• Repetitive Behaviours and Restricted Interests: Children with autism may engage in repetitive behaviours. For example, rocking back and forth, or lining up objects in a particular way. They may also have restricted interests, such as an intense fascination with a specific topic or object.
  • Sensory Issues: Children with autism may have unusual reactions to sensory input, such as being overly sensitive to sounds, textures, or smells, or having a high tolerance for pain or discomfort.
  • Communication Challenges: Autistic children may have difficulty with verbal and nonverbal communication, including delayed language development, difficulty initiating or sustaining conversations, and a tendency to repeat words or phrases (echolalia).
  • Social Interaction Challenges: Children with autism may struggle with social interaction, including difficulty making friends, trouble understanding social cues, and a tendency to engage in solitary play.


Early Signs of Autism in Children

Early identification of autism is crucial for ensuring that children receive appropriate interventions and support as early as possible. While the diagnosis of autism typically occurs around age two or three, there are often early signs that parents and caregivers can look out for.

Some early signs of autism in infants and toddlers may include:


  • Lack of Eye Contact: Infants with autism may not make eye contact or seem to avoid looking at others.
  • Delayed Language Development: Children with autism may exhibit delayed language development, such as not responding to their name, not babbling, or using gestures, or not speaking single words by age one.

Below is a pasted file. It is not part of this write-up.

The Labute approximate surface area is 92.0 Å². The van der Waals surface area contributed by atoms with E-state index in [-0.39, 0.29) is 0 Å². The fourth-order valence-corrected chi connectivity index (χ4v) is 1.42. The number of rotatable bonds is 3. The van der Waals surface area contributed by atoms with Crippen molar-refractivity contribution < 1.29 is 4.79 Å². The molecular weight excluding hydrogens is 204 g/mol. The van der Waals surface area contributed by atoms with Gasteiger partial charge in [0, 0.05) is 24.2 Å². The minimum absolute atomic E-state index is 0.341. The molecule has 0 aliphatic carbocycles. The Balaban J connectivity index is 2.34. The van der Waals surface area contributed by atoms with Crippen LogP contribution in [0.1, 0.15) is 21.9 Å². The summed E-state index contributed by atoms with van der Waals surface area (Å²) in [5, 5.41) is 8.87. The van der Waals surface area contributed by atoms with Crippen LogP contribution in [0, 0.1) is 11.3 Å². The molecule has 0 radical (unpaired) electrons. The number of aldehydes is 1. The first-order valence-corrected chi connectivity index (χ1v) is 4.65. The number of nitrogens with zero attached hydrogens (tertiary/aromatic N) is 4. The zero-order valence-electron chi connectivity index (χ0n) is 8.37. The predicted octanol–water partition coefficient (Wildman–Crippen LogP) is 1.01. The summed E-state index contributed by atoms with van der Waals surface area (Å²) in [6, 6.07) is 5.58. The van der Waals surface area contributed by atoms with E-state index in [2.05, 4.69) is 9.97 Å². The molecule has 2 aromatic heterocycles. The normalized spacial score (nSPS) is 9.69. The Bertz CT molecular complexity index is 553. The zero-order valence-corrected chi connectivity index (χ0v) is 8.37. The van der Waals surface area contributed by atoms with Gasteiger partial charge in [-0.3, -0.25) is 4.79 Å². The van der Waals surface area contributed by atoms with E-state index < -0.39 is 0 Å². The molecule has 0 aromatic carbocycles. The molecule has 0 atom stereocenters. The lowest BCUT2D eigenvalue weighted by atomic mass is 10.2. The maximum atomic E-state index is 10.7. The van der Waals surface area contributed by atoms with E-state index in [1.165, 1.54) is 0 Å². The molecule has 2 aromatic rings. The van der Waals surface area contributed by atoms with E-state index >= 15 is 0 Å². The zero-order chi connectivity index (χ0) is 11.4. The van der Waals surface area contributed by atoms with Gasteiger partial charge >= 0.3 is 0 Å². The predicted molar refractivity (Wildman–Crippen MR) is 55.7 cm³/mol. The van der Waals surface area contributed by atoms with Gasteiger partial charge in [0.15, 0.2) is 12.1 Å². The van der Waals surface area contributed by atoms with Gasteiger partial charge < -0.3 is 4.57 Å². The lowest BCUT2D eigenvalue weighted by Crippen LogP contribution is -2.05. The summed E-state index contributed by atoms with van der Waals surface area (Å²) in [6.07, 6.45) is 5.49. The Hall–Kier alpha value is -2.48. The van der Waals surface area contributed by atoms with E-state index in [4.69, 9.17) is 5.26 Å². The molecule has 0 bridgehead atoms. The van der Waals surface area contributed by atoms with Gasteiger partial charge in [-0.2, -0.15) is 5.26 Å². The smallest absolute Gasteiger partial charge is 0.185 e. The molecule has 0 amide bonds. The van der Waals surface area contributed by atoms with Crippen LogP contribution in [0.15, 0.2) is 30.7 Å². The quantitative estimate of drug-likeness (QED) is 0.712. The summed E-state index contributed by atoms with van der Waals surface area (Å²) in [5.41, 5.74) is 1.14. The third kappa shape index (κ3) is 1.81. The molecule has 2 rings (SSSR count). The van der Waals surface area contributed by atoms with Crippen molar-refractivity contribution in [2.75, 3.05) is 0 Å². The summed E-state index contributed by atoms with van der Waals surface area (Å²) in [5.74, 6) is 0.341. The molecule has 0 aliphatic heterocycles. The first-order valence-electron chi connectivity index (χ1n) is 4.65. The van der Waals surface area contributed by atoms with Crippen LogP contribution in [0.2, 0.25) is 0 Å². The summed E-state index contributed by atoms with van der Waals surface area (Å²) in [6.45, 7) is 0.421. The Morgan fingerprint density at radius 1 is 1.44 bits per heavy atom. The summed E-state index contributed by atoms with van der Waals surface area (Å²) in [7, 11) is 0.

• Repetitive Behaviours: Children with autism can indulge in repetitive behaviours, such as rocking back and forth, spinning objects, or flapping their hands.
  • Lack of Interest in Play: Children with autism may not show an interest in social play or may prefer to play alone.


As children get older, other signs of autism may become more apparent. Some early signs of autism in preschool-aged children may include:


  • Difficulty with Social Interaction: Children with autism may have difficulty making friends or may prefer to play alone. They may also struggle to understand social cues and may not respond appropriately in social situations.
  • Repetitive Behaviours and Restricted Interests: Children with autism may engage in repetitive behaviours, such as lining up objects or engaging in repetitive motions such as hand-flapping. They may also have restricted interests, such as an intense fascination with a specific topic or object.
  • Sensory Issues: Children with autism may have difficulty with sensory processing, such as being overly sensitive to certain sounds or textures or having a high tolerance for pain or discomfort.


It is important to note that these early signs are not necessarily definitive indicators of autism, and some children may exhibit these behaviours without having autism. However, if parents or caregivers are concerned about their child's development, it is important to seek an evaluation from a healthcare professional.



Autism is a disorder that affects individuals in a variety of ways. While there is no treatment for autism, early screening and monitoring can greatly improve outcomes for children with autism. By understanding the early signs and symptoms of autism, parents and caregivers can help ensure that children receive the support and interventions they need as early as possible.


Medanta Medical Team